Tennessee Anti-Sharia Bill Not Quite as Advertised, But Still Not Good Law
I finally got a look at Tennessee’s anti-sharia bill. Turns out that the “YOU CAN’T PRACTICE SHARIA!!!!!” angle was an exaggeration. In reality, the bill gives the state attorney general the power to designate an organization a “sharia organization,” which is defined as an organization that adheres to sharia AND practices terrorism. Knowingly providing material support to such an organization becomes a felony.
So, it turns out that you can indeed open a halal grocery store, wash your feet, pray to Mecca, and designate in your will that your female heirs receive lesser shares of your estate than your male heirs.But that doesn’t mean this is a good law. It contains significant problems from a constitutional and public-policy standpoint, and it remainsn a proposal founded in ignorance and xenophobia.
The law is blatantly discriminatory. It doesn’t target terrorist organizations in general, but rather terrorist organizations of a specific religious faith. Under this law, for example, I would not face 15 years in prison if I provide material support to an organization that favors the violent overthrow of government and a return to fundamentalist Christian law.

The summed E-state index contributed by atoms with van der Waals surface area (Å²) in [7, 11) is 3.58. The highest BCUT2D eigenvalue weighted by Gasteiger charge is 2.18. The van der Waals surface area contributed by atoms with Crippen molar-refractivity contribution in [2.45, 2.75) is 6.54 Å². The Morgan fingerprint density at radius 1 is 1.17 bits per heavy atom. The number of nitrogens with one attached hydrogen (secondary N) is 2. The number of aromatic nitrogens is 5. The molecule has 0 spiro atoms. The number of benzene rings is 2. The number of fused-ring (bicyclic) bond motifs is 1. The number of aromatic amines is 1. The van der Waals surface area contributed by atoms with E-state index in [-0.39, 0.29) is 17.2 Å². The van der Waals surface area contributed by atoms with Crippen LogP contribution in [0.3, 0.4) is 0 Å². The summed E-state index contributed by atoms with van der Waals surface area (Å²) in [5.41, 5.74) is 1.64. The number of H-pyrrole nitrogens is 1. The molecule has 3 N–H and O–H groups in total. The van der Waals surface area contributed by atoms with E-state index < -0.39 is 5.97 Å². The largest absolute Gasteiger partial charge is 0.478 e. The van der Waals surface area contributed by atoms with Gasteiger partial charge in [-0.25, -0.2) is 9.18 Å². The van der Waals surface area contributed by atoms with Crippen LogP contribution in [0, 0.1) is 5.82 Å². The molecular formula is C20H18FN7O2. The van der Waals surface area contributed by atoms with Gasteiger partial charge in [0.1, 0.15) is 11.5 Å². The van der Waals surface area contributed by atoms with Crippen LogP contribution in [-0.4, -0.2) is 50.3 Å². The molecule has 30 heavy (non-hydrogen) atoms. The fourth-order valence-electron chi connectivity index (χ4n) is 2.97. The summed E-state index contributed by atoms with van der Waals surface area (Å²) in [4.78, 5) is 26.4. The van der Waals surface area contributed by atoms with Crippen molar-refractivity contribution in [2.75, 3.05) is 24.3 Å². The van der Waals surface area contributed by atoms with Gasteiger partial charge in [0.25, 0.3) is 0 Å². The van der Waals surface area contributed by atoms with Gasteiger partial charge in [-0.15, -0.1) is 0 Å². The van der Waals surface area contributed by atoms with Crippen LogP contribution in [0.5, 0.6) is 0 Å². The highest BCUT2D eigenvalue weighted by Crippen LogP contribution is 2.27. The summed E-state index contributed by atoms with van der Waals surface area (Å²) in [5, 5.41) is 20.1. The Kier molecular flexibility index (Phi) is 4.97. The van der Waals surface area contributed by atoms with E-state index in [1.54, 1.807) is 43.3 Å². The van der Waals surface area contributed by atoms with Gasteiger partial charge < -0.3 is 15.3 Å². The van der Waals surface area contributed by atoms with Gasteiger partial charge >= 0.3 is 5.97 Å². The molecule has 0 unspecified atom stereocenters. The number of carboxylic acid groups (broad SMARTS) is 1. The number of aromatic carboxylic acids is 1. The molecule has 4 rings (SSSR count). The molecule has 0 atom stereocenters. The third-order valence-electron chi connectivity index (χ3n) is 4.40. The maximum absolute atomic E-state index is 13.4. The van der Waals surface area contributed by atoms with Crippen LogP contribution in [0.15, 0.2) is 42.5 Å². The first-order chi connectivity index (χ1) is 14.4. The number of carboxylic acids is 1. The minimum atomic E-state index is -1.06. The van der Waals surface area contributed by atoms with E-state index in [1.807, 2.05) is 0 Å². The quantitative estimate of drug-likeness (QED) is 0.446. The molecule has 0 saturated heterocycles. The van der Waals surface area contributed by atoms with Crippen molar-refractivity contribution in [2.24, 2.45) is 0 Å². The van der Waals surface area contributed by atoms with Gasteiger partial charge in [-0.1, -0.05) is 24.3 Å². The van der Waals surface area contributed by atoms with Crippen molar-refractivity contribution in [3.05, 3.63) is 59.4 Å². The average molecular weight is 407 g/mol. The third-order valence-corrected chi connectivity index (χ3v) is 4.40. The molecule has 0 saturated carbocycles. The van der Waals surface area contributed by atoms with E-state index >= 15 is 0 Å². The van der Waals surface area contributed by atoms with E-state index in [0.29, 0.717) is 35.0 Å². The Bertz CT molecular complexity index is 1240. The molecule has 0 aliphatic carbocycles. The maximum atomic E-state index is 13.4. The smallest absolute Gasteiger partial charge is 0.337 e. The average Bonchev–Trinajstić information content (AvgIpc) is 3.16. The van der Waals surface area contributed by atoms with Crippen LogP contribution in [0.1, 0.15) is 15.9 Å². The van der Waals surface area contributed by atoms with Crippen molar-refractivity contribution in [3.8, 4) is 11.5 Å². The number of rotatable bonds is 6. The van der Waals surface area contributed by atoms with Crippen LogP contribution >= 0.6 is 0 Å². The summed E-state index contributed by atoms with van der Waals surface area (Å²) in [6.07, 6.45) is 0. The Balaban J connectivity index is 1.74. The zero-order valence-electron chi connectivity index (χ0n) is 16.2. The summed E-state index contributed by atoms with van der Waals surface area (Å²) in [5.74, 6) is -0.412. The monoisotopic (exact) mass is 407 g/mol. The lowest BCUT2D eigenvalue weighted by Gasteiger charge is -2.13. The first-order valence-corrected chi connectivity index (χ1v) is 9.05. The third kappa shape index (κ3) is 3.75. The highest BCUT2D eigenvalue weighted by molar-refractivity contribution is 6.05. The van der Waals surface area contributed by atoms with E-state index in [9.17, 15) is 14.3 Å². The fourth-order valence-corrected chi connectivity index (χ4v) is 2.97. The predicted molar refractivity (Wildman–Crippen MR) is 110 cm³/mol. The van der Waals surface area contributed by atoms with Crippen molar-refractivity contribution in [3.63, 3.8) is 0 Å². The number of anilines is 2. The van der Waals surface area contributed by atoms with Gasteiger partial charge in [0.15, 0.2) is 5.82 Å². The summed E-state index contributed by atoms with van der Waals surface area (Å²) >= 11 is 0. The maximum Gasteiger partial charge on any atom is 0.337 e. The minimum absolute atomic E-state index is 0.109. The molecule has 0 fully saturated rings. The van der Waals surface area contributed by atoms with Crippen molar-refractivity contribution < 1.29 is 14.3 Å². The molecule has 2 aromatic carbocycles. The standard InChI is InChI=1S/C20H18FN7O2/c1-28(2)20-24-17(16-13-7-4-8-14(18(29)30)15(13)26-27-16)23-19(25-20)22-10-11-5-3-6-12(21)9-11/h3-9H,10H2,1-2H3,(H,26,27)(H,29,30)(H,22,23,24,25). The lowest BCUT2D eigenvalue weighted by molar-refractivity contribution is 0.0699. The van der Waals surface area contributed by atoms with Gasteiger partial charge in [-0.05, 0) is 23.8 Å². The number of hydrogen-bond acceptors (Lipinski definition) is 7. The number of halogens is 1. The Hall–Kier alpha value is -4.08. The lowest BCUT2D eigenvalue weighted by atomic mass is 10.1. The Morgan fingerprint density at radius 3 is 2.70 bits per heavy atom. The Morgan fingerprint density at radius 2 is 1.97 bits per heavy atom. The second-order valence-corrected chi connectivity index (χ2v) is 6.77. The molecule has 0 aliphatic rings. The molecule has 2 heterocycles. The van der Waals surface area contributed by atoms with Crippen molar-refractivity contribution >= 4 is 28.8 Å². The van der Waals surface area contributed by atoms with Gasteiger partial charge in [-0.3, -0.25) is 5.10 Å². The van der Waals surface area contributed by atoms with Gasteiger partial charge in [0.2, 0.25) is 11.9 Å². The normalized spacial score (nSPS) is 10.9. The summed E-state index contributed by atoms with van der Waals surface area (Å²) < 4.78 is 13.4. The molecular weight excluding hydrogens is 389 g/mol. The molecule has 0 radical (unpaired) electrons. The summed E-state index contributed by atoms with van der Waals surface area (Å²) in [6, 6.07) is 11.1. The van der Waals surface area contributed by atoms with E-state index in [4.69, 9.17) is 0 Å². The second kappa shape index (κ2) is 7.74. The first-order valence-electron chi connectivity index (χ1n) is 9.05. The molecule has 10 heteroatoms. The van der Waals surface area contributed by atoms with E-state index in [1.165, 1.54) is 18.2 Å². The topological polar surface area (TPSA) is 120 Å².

This runs afoul of the First and Fourteenth Amendments regarding freedom of religion and the establishment of religion; singling out adherents to a particular law is blatantly unconstitutional. And incidentally, it runs afoul of Article I, Section 3 of the Tennessee Constitution, which prohibits the state from giving preference to “any religious establishment or mode of worship” or “to control or interfere with the rights of conscience.”
Additionally, this law could be used to harass or intimidate individuals and organizations that are otherwise peaceful. If you find, for example, that a member of a particular mosque was also a member of a “designated sharia organization,” then the state has a cudgel it can use against nearly every member of that particular mosque, including its imams and any other leaders. Yes, it requires that a person be “knowing” of that particular organization, but in practical application, the law has strong potential for abuse.
Granted, this sounds hypothetical. But it is strongly within the realm of possibility; it has been documented that shorlty after 9/11, anti-immigration laws were used to detain and harass American Muslims across the country, many of whom were here perfectly legally or who had been detained on technicalities for the crime of being in America while Muslim. If the federal government, with its prresumably superior wisdom and mercy, could so abuse a nominally neutral federal law, what would the state of Tennessee do with a specifically targeted disciminatory law such as this one?
Finally, beyond its potentially discriminatory effects, the law itself is founded in ignorance, racism, and xenophobia. The bill takes time to define specific schools of sharia law as inimical to US interests and the interests of the state of Tennessee, but it unconscionably generalizes regarding sharia and its adherents. Consider this paragaraph: